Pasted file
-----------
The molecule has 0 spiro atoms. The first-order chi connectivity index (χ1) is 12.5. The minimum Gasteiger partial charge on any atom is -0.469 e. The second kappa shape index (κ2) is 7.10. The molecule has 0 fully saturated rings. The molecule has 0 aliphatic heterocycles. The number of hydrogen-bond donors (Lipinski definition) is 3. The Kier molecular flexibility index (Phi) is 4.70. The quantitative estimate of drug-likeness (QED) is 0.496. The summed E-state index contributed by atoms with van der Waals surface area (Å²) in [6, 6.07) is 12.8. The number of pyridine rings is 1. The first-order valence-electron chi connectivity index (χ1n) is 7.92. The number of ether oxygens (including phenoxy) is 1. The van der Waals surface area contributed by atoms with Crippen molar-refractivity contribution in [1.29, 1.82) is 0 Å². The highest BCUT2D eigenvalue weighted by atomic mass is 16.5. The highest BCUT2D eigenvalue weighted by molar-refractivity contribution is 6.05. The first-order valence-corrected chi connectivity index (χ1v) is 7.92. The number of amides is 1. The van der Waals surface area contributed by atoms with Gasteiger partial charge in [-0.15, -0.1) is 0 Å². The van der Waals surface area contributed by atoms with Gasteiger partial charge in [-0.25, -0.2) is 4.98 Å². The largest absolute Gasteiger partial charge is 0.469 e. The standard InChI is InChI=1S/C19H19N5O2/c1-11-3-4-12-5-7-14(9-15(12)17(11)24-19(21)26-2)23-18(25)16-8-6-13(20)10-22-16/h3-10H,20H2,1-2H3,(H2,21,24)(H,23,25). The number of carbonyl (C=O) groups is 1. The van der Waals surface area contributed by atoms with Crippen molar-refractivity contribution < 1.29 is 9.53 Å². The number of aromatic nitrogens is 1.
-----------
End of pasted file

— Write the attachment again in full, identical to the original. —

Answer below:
The molecule has 0 spiro atoms. The first-order chi connectivity index (χ1) is 12.5. The minimum Gasteiger partial charge on any atom is -0.469 e. The second kappa shape index (κ2) is 7.10. The molecule has 0 fully saturated rings. The molecule has 0 aliphatic heterocycles. The number of hydrogen-bond donors (Lipinski definition) is 3. The Kier molecular flexibility index (Phi) is 4.70. The quantitative estimate of drug-likeness (QED) is 0.496. The summed E-state index contributed by atoms with van der Waals surface area (Å²) in [6, 6.07) is 12.8. The number of pyridine rings is 1. The first-order valence-electron chi connectivity index (χ1n) is 7.92. The number of ether oxygens (including phenoxy) is 1. The van der Waals surface area contributed by atoms with Crippen molar-refractivity contribution in [1.29, 1.82) is 0 Å². The highest BCUT2D eigenvalue weighted by atomic mass is 16.5. The highest BCUT2D eigenvalue weighted by molar-refractivity contribution is 6.05. The first-order valence-corrected chi connectivity index (χ1v) is 7.92. The number of amides is 1. The van der Waals surface area contributed by atoms with Gasteiger partial charge in [-0.15, -0.1) is 0 Å². The van der Waals surface area contributed by atoms with Gasteiger partial charge in [-0.25, -0.2) is 4.98 Å². The largest absolute Gasteiger partial charge is 0.469 e. The standard InChI is InChI=1S/C19H19N5O2/c1-11-3-4-12-5-7-14(9-15(12)17(11)24-19(21)26-2)23-18(25)16-8-6-13(20)10-22-16/h3-10H,20H2,1-2H3,(H2,21,24)(H,23,25). The number of carbonyl (C=O) groups is 1. The van der Waals surface area contributed by atoms with Crippen molar-refractivity contribution < 1.29 is 9.53 Å². The number of aromatic nitrogens is 1.